That was like two pinatas in a head-butting contest, it was just a question of who landed first.

I'm not suggesting that Travis Browne is Joe Frazier. The hulking Hawaiian has 15 finishes in 17 wins, but has also experienced his fair share of missteps. He won the Alistair Overeem fight, but "Demolition Man" had him fetal before punching himself out. And the aforementioned Silva delivered a lunch box without much resistance.

That said, "Hapa's" finish over Stefan Struve was eerily reminiscent of Arlovski's loss to Fedor Emelianenko.

If the "Pitbull" -- who has a formidable Sambo background -- employed a gameplan like Daniel Cormier and effectively transitioned between takedowns and strikes, he could be a top five heavyweight and possibly a title contender. Instead, he prefers to stand and bang.

Tomorrow night he will stand, and Browne will go BANG!

Final prediction: Browne def. Arlovski via knockout

125 lbs.: Joseph "Beefcake" Benavidez (21-4) vs. "Chicano" John Moraga (16-3)

Nostradumbass predicts: Imagine how disheartening it must be to know you're a great fighter and still face the reality that you can't beat the top three guys in your division. That's kind of where we're at with John Moraga, a talented and well-rounded combatant.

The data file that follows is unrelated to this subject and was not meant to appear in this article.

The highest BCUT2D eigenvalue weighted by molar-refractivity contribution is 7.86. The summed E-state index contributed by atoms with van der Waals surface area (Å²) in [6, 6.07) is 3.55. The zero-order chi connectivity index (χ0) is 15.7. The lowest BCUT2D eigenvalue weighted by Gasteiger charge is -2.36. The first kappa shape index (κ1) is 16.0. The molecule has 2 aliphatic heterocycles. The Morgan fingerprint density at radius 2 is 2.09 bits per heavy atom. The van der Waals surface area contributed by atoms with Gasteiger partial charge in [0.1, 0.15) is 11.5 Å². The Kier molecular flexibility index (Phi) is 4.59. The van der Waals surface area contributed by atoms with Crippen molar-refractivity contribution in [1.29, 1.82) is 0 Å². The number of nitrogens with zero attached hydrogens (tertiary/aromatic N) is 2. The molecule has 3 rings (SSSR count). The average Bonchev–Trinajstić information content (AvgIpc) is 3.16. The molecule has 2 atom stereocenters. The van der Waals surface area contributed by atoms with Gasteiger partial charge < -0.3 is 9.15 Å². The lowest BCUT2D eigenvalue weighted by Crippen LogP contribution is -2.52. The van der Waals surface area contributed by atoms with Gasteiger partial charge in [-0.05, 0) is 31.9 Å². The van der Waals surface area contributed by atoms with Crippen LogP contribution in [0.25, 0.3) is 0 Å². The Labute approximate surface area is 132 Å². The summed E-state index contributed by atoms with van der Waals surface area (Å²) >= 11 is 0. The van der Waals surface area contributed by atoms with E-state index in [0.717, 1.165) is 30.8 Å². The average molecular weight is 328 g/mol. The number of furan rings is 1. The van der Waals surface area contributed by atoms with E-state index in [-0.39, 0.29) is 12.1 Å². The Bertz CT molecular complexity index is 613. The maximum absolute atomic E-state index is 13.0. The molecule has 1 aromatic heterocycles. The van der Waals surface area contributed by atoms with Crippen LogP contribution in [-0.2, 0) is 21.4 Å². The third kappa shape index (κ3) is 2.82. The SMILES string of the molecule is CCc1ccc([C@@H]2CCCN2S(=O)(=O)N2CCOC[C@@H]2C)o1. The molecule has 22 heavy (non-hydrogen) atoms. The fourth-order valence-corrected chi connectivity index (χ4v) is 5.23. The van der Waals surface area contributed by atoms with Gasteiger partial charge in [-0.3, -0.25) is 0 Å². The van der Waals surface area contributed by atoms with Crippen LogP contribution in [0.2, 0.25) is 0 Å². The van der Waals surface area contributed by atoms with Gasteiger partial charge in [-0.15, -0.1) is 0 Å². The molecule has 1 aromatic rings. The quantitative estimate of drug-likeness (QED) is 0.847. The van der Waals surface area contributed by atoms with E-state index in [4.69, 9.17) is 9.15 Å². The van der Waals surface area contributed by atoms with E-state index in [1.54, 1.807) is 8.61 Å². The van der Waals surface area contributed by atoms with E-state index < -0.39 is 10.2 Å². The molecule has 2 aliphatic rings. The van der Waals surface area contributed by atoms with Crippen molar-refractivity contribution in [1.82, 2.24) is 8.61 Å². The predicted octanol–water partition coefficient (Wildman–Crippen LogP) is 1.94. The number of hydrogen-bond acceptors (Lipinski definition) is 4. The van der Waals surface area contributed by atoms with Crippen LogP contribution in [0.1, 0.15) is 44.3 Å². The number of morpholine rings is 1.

One who was also finished by John Dodson and Demetrious Johnson, widely considered the two best fighters at 125 pounds.

At UFC 187, he'll fight the third best in Joseph Benavidez, who is quickly becoming the flyweight version of Urijah Faber. In addition to his No. 2 ranking in his current weight class, "Beefcake" is a former contender at bantamweight, too, even going the distance with Dominick Cruz in a pair of barnburners.

Hard to bet against Benavidez in this one.

There was some concern that getting KTFO by "Mighty Mouse" would mess with his head, but he roared back to choke out Tim Elliot before dominating Dustin Ortiz. The concern here is Moraga's power, as well as his sneaky guillotine, but outside of those two danger zones, he's not as skilled as Benavidez on the feet.

"Chicano John" was a talented collegiate wrestler, but as far as MMA wrestling, that advantage goes to his opponent, who sharpens his blade in Sacramento with guys like Chad Mendes and TJ Dillashaw, among others. And we haven't even talked about speed.

Wherever Moraga is good, Benavidez is better. Even so, this is almost guaranteed to be a fun fight.

Final prediction: Benavidez def. Moraga via unanimous decision

There you have it. will deliver LIVE round-by-round, blow-by-blow coverage of the entire UFC 187 fight card RIGHT HERE, starting with the Fight Pass "Prelims" matches online, which are scheduled to begin at 6:30 p.m. ET, and then the remaining under card balance on FOX Sports 1 at 8 p.m. ET before the PPV main card start time at 10 p.m. ET.

You've heard from me, now let's hear from you. Who gets it done tomorrow night in Vegas?

Sign up for the newsletter Sign up for the MMA Mania Daily Roundup newsletter!

A daily roundup of all your fighting news from MMA Mania